Tea and the Versatile Camellia Sinensis

Tea and the Versatile Camellia Sinensis


Most pure tea comes from one plant, the Camellia sinensis which is part of the evergreen family. The leaves are glossy green with serrated edges. When allowed to flower, the plant produces a small white flower with bright yellow stamens.


Flowering is prevented during cultivation by harvesting the leaves and forcing the plant to focus on the creation of buds. There are two primary varieties of Camellia sinensis used for tea and a third which isn’t.


Camellia sinensis

The Camellia sinensis plant strain is from China and is usually used to make green tea and white tea. This variety is also used to make some black teas and oolong teas.


This Chinese regional plant grows the best in cool temperatures, on steep mountain slopes. Thriving at elevations up to 9,500 feet, the plant typically grows to between 5 and 15 feet tall; if left unattended, it produces leaves up to two inches long. The short mountain growing seasons yield a smaller crop of more tender leaves, producing a sweeter, less astringent cup of tea.


To allow easier plucking of the new growth, the Camellia sinensis is usually pruned to waist height with a flat top. Because of the climate, the growing season is half of the year, at most. The plant will typically yield no more than five pluckings a year. The China plant will be dormant during the winters.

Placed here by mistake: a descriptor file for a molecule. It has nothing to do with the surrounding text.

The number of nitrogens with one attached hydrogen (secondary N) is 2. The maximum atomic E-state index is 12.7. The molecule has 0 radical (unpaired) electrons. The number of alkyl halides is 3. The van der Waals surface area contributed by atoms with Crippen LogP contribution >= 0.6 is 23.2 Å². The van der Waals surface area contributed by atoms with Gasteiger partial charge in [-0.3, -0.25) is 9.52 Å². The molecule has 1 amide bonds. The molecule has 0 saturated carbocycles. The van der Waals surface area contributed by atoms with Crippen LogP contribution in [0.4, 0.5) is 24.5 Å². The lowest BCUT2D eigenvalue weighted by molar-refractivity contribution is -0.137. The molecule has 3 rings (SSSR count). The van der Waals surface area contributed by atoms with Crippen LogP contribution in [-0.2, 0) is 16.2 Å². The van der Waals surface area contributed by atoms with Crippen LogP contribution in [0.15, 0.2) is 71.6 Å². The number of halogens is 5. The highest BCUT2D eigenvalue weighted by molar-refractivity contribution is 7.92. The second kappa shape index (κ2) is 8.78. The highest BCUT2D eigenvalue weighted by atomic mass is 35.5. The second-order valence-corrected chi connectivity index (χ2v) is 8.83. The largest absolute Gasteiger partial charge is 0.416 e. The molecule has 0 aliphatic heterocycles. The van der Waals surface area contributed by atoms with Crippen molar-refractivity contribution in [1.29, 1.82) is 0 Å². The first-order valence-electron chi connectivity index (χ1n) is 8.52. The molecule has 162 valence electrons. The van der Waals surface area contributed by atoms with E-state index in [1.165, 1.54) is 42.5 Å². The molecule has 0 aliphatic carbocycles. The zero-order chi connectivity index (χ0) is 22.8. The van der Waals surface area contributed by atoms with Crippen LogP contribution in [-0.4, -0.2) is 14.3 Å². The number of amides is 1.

During the dormant winter, the plant stores its energy and nutrients which ensure a spring “flush” of new growth.


A spring flush produces some of the finest tea on earth, with the highest concentrations of desirable flavors and essential elements, providing the health benefits of tea.


Camellia sinensis assamica

The Camellia sinensis assamica strain is native to the Assam region in India. This strain usually produces black tea, as well as pu erh tea in Yunnan province, China.


High humidity, generous rainfall, and warm temperatures allow this more extensive, more robust tea variety to thrive. The Assamica plant will grow to between 30 and 60 feet if left unattended and produce much larger leaves.


Under perfect conditions, the Assamica plant can be harvested every 8 to 12 days throughout the year. Because of the tremendous yields, it is the preferred crop in Northeast India, Sri Lanka, and Africa. The unique climate in Sri Lanka allows the harvest from this hardy bush to continue year-round.


The Assamica leaf is ideal for producing full-bodied, malty black teas, as well as other Chinese teas that require an extended production time, as in the case of oolong and pu-erh.


Camellia sinensis cambodiensis

The third variety is Camellia sinensis cambodiensis (Java Bush), which has been crossbred to achieve certain traits in other cultivars. The Java Bush is not typically used in commercial tea production.




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